Ezekiel 36:21-23 says, “I had concern for my holy Name, which the house of Israel profaned among the nations where they had gone. Therefore say to the house of Israel, This is what the Sovereign LORD says: It is not for your sake, O house of Israel, that I am going to do these things but for the sake of my holy Name which you have profaned among the nations where you have gone. I will show the holiness of my great Name, which has been profaned among the nations, the Name you have profaned among them. Then the nations will know that I am the LORD, declares the Sovereign LORD, when I show myself holy through you before their eyes.'”
See also Ezekiel 39:25-27.
Joel 2:17-18 says:
“Let the priests who minister before the Lord, weep between the Temple courts and the altar. Let them say, “Spare your people, O Lord. Do not make your inheritance an object of scorn, a byword among the nations. Why should they say among the peoples, Where is your God?” Then the Lord will be jealous for his land and take pity on his people.”
We are taught to pray: “Hallowed be your Name” (Matt 6:9), and our Lord Jesus prayed, “Father glorify your Name” (John 12:28). That is why we rightly often pray, “For your Name’s sake.”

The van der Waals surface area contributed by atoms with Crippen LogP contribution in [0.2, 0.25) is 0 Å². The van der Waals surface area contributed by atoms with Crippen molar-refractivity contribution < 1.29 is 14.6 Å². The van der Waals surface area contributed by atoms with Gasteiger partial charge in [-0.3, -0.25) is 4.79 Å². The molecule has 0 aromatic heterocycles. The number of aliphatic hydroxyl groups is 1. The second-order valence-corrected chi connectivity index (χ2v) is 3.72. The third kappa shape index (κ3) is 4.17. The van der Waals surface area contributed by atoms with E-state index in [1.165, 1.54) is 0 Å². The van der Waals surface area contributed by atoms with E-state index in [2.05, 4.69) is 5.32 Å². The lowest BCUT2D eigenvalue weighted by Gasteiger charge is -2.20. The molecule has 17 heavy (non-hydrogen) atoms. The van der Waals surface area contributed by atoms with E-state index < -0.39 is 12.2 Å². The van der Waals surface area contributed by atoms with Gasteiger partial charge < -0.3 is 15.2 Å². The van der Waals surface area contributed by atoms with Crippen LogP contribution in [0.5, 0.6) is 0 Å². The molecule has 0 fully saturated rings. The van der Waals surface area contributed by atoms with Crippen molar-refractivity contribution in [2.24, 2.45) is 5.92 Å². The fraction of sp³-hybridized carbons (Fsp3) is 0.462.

So, first the Person of God. Here is a second thing:
2. The PURPOSE of GOD
What is God’s great and over-riding purpose in the history of the world?
Answer: God has revealed to us that his great and over-riding purpose is to glorify his Son, the Lord Jesus Christ. In glorifying his Son, he glorifies himself.
John 13:31-32 says, “Now is the Son of Man glorified and God is glorified in him. If God is glorified in him, then God will glorify the Son in himself, and will glorify him at once.”
John 17:1,5, Jesus prayed, “Father, the time has come. Glorify your Son, that your Son may glorify you…. And now, Father, glorify me in your presence with the glory I had with you before the world began.”
Phil 2:9-11 says, “Therefore God exalted him to the highest place and gave him the name which is above every name, that at the name of Jesus every knee should bow, in heaven and on earth and under the earth, and every tongue confess that Jesus Christ is Lord, to the glory of God the Father.”
What has this to do with revival? Let Jonathan Edwards answer. He writes:
God hath had it much on his heart, from all eternity to glorify his dear and only begotten Son; and there are some special seasons that he appoints to that end, wherein he comes forth with omnipotent power to fulfill his promise and oath to him: and these times are times of remarkable pouring out of his Spirit, to advance his kingdom; such a day is a day of his power.